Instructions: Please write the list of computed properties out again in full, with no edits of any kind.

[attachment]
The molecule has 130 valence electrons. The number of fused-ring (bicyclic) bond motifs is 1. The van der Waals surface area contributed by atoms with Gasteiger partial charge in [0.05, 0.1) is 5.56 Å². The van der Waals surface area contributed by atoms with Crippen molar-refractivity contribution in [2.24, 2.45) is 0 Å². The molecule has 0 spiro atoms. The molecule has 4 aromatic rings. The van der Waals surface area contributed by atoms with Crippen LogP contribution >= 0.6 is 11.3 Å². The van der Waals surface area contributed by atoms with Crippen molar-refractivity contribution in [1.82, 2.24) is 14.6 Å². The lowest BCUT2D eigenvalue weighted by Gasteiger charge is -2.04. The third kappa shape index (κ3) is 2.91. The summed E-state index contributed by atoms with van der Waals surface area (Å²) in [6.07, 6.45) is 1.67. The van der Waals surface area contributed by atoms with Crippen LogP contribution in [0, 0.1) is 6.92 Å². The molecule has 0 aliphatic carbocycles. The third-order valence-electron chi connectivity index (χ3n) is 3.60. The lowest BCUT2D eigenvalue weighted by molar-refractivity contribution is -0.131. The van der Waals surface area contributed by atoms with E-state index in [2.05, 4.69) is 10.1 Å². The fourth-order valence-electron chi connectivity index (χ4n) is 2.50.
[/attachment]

The molecule has 130 valence electrons. The number of fused-ring (bicyclic) bond motifs is 1. The van der Waals surface area contributed by atoms with Gasteiger partial charge in [0.05, 0.1) is 5.56 Å². The van der Waals surface area contributed by atoms with Crippen molar-refractivity contribution in [2.24, 2.45) is 0 Å². The molecule has 0 spiro atoms. The molecule has 4 aromatic rings. The van der Waals surface area contributed by atoms with Crippen LogP contribution >= 0.6 is 11.3 Å². The van der Waals surface area contributed by atoms with Crippen molar-refractivity contribution in [1.82, 2.24) is 14.6 Å². The lowest BCUT2D eigenvalue weighted by Gasteiger charge is -2.04. The third kappa shape index (κ3) is 2.91. The summed E-state index contributed by atoms with van der Waals surface area (Å²) in [6.07, 6.45) is 1.67. The van der Waals surface area contributed by atoms with Crippen LogP contribution in [0, 0.1) is 6.92 Å². The molecule has 0 aliphatic carbocycles. The third-order valence-electron chi connectivity index (χ3n) is 3.60. The lowest BCUT2D eigenvalue weighted by molar-refractivity contribution is -0.131. The van der Waals surface area contributed by atoms with E-state index in [2.05, 4.69) is 10.1 Å². The fourth-order valence-electron chi connectivity index (χ4n) is 2.50.